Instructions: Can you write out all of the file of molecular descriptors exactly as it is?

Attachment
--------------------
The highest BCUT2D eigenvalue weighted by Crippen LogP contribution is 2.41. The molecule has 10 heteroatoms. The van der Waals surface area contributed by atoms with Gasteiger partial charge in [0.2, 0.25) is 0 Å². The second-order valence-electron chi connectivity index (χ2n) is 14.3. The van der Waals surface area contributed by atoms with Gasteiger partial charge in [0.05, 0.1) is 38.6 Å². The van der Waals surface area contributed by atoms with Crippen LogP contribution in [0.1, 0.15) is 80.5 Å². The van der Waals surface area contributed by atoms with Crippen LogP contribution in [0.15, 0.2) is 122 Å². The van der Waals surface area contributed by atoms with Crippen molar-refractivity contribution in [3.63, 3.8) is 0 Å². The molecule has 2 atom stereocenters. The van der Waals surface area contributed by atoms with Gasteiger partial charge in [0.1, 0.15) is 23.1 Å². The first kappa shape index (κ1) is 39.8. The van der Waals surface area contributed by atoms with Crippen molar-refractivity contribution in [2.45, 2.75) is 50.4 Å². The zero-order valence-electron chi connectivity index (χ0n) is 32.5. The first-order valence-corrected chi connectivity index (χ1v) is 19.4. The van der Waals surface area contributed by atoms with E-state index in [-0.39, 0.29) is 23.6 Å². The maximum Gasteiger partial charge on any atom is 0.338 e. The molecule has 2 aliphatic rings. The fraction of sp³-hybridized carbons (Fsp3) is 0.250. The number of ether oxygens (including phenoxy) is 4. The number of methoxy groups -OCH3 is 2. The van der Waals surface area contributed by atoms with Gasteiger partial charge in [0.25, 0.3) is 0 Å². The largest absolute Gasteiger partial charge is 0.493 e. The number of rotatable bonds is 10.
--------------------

The highest BCUT2D eigenvalue weighted by Crippen LogP contribution is 2.41. The molecule has 10 heteroatoms. The van der Waals surface area contributed by atoms with Gasteiger partial charge in [0.2, 0.25) is 0 Å². The second-order valence-electron chi connectivity index (χ2n) is 14.3. The van der Waals surface area contributed by atoms with Gasteiger partial charge in [0.05, 0.1) is 38.6 Å². The van der Waals surface area contributed by atoms with Crippen LogP contribution in [0.1, 0.15) is 80.5 Å². The van der Waals surface area contributed by atoms with Crippen LogP contribution in [0.15, 0.2) is 122 Å². The van der Waals surface area contributed by atoms with Crippen molar-refractivity contribution in [3.63, 3.8) is 0 Å². The molecule has 2 atom stereocenters. The van der Waals surface area contributed by atoms with Gasteiger partial charge in [0.1, 0.15) is 23.1 Å². The first kappa shape index (κ1) is 39.8. The van der Waals surface area contributed by atoms with Crippen molar-refractivity contribution in [2.45, 2.75) is 50.4 Å². The zero-order valence-electron chi connectivity index (χ0n) is 32.5. The first-order valence-corrected chi connectivity index (χ1v) is 19.4. The van der Waals surface area contributed by atoms with E-state index in [-0.39, 0.29) is 23.6 Å². The maximum Gasteiger partial charge on any atom is 0.338 e. The molecule has 2 aliphatic rings. The fraction of sp³-hybridized carbons (Fsp3) is 0.250. The number of ether oxygens (including phenoxy) is 4. The number of methoxy groups -OCH3 is 2. The van der Waals surface area contributed by atoms with Gasteiger partial charge in [0.25, 0.3) is 0 Å². The largest absolute Gasteiger partial charge is 0.493 e. The number of rotatable bonds is 10.